How Dangerous is Weight Cycling?Thursday, April 19, 2012
Since Ancel Keys’ starvation experiments in the 1970s, showing that lost weight generally comes back as fat, the notion that weight loss and weight regain, especially if this happens in rapid cycles, may be detrimental to your health has been a rather pervasive notion in the scientific discussion.
In addition, there is considerable animal evidence showing that weight cycling can increase abdominal fat, insulin resistance, and elevate blood pressure, further suggesting that losing weight only to regain it may not be all that healthy.
On the other hand, even relatively short-term reduction in body weight (over a couple of years as in the Diabetes Prevention Study) has been show to have a ‘legacy effect’, with a reduced metabolic risk, even years after most of this weight has been regained.
Thus, in short, whether or not losing weight, only to put it back on, harbours health risks, is one of those ongoing ‘debates’ with passionate and vehement ‘opinions’ on both sides.
Those, in the ‘weight-cycling-is-harmless’ camp, will probably feel vindicated by a recent paper from Victoria Stevens and colleagues from the American Cancer Society, published in the American Journal of Epidemiology.
The researchers examined the relationship between self-reported weight cycling and death among 55,983 men and 66,655 women in the Cancer Prevention Study II Nutrition Cohort from 1992 to 2008.
They defined a weight cycle as “an intentional loss of 10 or more pounds (≥4.5 kg) followed by regain of that weight“. Participants were asked to report their lifetime number of weight cycles at enrollment in 1992.
When the models were adjusted for age only, weight cycling was positively associated with a small, albeit significant increased risk for mortality.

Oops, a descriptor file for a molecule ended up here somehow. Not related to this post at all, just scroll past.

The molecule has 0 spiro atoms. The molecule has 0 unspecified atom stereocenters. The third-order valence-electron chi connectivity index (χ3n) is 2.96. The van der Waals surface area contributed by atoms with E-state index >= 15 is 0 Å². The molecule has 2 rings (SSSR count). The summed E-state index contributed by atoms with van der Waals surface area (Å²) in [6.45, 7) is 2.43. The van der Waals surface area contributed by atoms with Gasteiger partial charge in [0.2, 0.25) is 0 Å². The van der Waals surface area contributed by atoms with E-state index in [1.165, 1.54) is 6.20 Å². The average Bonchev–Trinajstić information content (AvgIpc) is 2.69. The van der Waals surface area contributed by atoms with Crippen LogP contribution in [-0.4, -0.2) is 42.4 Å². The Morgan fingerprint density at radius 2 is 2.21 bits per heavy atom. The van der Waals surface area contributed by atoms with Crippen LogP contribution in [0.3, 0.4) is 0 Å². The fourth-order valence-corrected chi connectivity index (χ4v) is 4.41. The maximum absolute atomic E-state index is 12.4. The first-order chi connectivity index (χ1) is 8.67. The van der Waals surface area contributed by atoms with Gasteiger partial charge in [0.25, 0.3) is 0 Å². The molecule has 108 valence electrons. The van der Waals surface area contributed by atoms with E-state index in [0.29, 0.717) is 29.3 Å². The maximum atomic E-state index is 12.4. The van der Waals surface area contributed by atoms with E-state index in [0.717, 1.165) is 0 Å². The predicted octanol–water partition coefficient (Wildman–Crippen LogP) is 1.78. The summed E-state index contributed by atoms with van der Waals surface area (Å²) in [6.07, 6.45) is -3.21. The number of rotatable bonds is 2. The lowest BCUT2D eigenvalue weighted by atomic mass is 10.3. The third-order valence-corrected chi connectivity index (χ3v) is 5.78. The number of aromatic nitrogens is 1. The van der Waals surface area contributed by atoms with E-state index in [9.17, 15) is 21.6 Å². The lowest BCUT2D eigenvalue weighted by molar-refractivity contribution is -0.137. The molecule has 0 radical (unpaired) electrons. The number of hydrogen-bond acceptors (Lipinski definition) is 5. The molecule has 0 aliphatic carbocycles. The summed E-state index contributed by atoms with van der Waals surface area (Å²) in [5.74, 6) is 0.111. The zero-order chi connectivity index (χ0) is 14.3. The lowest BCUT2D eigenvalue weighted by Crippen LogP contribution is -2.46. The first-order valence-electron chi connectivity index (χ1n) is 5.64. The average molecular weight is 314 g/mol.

However, after adjustment for body mass index and other risk factors, low numbers of weight cycles (1–4 cycles) were associated with slightly lower mortality rates, whereas high numbers of weight cycles (≥20 cycles) were not associated with mortality.
Thus, the authors conclude that their results do not support an increased risk of mortality associated with weight cycling.
While one may quibble with the reliability and value of ‘self-reported’ weight cycling, perhaps the more important issue is whether or not the researchers were actually correct in adjusting for BMI. It would after all not be unreasonable to suspect that people with higher BMI levels are in fact the ones that are most likely to weight cycle. In fact, there are some people who passionately believe that most of the relationship between increased mortality and death may simply be attributable to ‘failed’ weight loss attempts.
As always with such studies, folks who think weight cycling is harmless, will point to this study to prove their point. Those, who believe that weight cycling is the root of all evil, will criticize the science and dismiss this study as flawed and inconsistent with ‘experimental’ evidence.
Whatever the case, there is no doubt that losing weight, simply to put it back on, even if it does not kill you outright, may well result in frustration, disappointment, and perhaps poor self-esteem – not exactly outcomes that one would consider entirely ‘harmless’.
I am still inclined to favour the notion that the only weight loss that matters is the weight that you keep off, fully recognising that in the end, health is determined by far more than by numbers on the scale.
Red Deer, Alberta
Stevens VL, Jacobs EJ, Sun J, Patel AV, McCullough ML, Teras LR, & Gapstur SM (2012). Weight Cycling and Mortality in a Large Prospective US Study. American journal of epidemiology, 175 (8), 785-92 PMID: 22287640